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      Use of a Deuterated Internal Standard with Pyrolysis-GC/MS Dimeric Marker Analysis to Quantify Tire Tread Particles in the Environment

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          Pyrolysis(pyr)-GC/MS analysis of characteristic thermal decomposition fragments has been previously used for qualitative fingerprinting of organic sources in environmental samples. A quantitative pyr-GC/MS method based on characteristic tire polymer pyrolysis products was developed for tread particle quantification in environmental matrices including soil, sediment, and air. The feasibility of quantitative pyr-GC/MS analysis of tread was confirmed in a method evaluation study using artificial soil spiked with known amounts of cryogenically generated tread. Tread concentration determined by blinded analyses was highly correlated (r 2 ≥ 0.88) with the known tread spike concentration. Two critical refinements to the initial pyrolysis protocol were identified including use of an internal standard and quantification by the dimeric markers vinylcyclohexene and dipentene, which have good specificity for rubber polymer with no other appreciable environmental sources. A novel use of deuterated internal standards of similar polymeric structure was developed to correct the variable analyte recovery caused by sample size, matrix effects, and ion source variability. The resultant quantitative pyr-GC/MS protocol is reliable and transferable between laboratories.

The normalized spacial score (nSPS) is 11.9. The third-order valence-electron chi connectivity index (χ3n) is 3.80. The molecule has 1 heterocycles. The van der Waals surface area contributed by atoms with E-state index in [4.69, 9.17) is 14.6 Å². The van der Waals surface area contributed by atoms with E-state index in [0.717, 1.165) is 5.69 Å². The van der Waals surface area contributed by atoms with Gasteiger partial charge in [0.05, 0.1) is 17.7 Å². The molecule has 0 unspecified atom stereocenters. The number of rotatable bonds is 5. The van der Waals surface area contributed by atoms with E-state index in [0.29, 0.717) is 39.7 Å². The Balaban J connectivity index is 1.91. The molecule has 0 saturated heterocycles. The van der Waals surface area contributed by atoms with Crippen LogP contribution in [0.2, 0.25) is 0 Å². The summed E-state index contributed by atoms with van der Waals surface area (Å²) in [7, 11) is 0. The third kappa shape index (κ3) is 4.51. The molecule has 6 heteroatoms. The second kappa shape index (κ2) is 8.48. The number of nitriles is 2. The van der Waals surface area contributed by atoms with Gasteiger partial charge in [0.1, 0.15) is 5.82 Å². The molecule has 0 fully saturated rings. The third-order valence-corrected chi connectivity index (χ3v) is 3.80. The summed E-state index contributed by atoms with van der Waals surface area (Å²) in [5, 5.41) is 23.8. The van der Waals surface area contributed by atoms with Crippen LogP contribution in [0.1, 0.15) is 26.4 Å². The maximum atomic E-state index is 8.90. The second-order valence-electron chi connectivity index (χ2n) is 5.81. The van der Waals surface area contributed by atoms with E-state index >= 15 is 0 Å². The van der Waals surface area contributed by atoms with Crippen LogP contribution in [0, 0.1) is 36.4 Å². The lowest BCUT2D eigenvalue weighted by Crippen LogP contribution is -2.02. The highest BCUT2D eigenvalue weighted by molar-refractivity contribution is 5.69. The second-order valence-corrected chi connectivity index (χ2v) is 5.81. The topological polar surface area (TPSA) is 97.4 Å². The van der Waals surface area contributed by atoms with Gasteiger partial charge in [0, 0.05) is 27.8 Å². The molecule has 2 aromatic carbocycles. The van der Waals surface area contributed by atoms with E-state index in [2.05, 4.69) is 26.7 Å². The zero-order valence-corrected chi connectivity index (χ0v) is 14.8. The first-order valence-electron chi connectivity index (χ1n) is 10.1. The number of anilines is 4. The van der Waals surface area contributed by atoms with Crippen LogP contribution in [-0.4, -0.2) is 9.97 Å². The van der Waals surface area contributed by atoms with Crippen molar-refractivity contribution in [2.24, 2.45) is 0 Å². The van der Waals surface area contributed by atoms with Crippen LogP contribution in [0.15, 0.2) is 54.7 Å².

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          Most cited references 87

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          Sources and properties of non-exhaust particulate matter from road traffic: a review.

          While emissions control regulation has led to a substantial reduction in exhaust emissions from road traffic, currently non-exhaust emissions from road vehicles are unabated. These include particles from brake wear, tyre wear, road surface abrasion and resuspension in the wake of passing traffic. Quantification of the magnitude of such emissions is problematic both in the laboratory and the field and the latter depends heavily upon a knowledge of the physical and chemical properties of non-exhaust particles. This review looks at each source in turn, reviewing the available information on the source materials and particles derived from them in laboratory studies. In a final section, some of the key publications dealing with measurements in road tunnels and the roadside environment are reviewed. It is concluded that with the exception of brake dust particles which may be identified from their copper (Cu) and antimony (Sb) content, unequivocal identification of particles from other sources is likely to prove extremely difficult, either because of the lack of suitable tracer elements or compounds, or because of the interactions between sources prior to the emission process. Even in the case of brake dust, problems will arise in distinguishing directly emitted particles from those arising from resuspension of deposited brake dust from the road surface, or that derived from entrainment of polluted roadside soils, either directly or as a component of road surface dust.
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            Occurrence and effects of tire wear particles in the environment--a critical review and an initial risk assessment.

             Anna Wik,  Göran Dave (2009)